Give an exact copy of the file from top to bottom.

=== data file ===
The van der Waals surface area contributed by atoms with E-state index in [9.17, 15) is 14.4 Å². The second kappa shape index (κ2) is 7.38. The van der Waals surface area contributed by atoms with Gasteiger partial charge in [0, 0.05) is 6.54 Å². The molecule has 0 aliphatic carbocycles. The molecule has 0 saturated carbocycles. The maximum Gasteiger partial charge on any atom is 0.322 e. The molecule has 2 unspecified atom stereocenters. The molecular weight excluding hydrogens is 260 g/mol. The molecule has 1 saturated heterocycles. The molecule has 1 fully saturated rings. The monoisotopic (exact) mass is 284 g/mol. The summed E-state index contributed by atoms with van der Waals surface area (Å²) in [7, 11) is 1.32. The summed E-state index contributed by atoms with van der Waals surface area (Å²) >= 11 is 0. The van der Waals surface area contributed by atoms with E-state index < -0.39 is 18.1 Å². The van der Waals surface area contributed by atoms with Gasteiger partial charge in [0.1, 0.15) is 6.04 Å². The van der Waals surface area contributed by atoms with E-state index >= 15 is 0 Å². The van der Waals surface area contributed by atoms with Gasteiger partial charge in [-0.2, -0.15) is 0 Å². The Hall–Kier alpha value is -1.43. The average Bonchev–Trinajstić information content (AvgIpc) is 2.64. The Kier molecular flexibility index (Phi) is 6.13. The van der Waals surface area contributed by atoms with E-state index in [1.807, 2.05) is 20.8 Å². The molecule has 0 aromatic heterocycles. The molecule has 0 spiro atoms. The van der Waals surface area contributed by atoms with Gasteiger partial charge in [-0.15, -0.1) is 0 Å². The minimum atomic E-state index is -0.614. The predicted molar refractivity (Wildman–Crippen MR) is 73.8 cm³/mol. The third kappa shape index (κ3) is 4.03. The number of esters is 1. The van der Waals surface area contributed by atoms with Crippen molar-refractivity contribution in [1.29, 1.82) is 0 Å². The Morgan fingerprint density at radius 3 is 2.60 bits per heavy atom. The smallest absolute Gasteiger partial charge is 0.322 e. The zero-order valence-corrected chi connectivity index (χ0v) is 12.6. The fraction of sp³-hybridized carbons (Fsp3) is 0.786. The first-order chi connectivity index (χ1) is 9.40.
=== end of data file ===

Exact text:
The van der Waals surface area contributed by atoms with E-state index in [9.17, 15) is 14.4 Å². The second kappa shape index (κ2) is 7.38. The van der Waals surface area contributed by atoms with Gasteiger partial charge in [0, 0.05) is 6.54 Å². The molecule has 0 aliphatic carbocycles. The molecule has 0 saturated carbocycles. The maximum Gasteiger partial charge on any atom is 0.322 e. The molecule has 2 unspecified atom stereocenters. The molecular weight excluding hydrogens is 260 g/mol. The molecule has 1 saturated heterocycles. The molecule has 1 fully saturated rings. The monoisotopic (exact) mass is 284 g/mol. The summed E-state index contributed by atoms with van der Waals surface area (Å²) in [7, 11) is 1.32. The summed E-state index contributed by atoms with van der Waals surface area (Å²) >= 11 is 0. The van der Waals surface area contributed by atoms with E-state index < -0.39 is 18.1 Å². The van der Waals surface area contributed by atoms with Gasteiger partial charge in [0.1, 0.15) is 6.04 Å². The van der Waals surface area contributed by atoms with E-state index >= 15 is 0 Å². The van der Waals surface area contributed by atoms with Gasteiger partial charge in [-0.2, -0.15) is 0 Å². The Hall–Kier alpha value is -1.43. The average Bonchev–Trinajstić information content (AvgIpc) is 2.64. The Kier molecular flexibility index (Phi) is 6.13. The van der Waals surface area contributed by atoms with E-state index in [1.807, 2.05) is 20.8 Å². The molecule has 0 aromatic heterocycles. The molecule has 0 spiro atoms. The van der Waals surface area contributed by atoms with Gasteiger partial charge in [-0.15, -0.1) is 0 Å². The minimum atomic E-state index is -0.614. The predicted molar refractivity (Wildman–Crippen MR) is 73.8 cm³/mol. The third kappa shape index (κ3) is 4.03. The number of esters is 1. The van der Waals surface area contributed by atoms with Crippen molar-refractivity contribution in [1.29, 1.82) is 0 Å². The Morgan fingerprint density at radius 3 is 2.60 bits per heavy atom. The smallest absolute Gasteiger partial charge is 0.322 e. The zero-order valence-corrected chi connectivity index (χ0v) is 12.6. The fraction of sp³-hybridized carbons (Fsp3) is 0.786. The first-order chi connectivity index (χ1) is 9.40.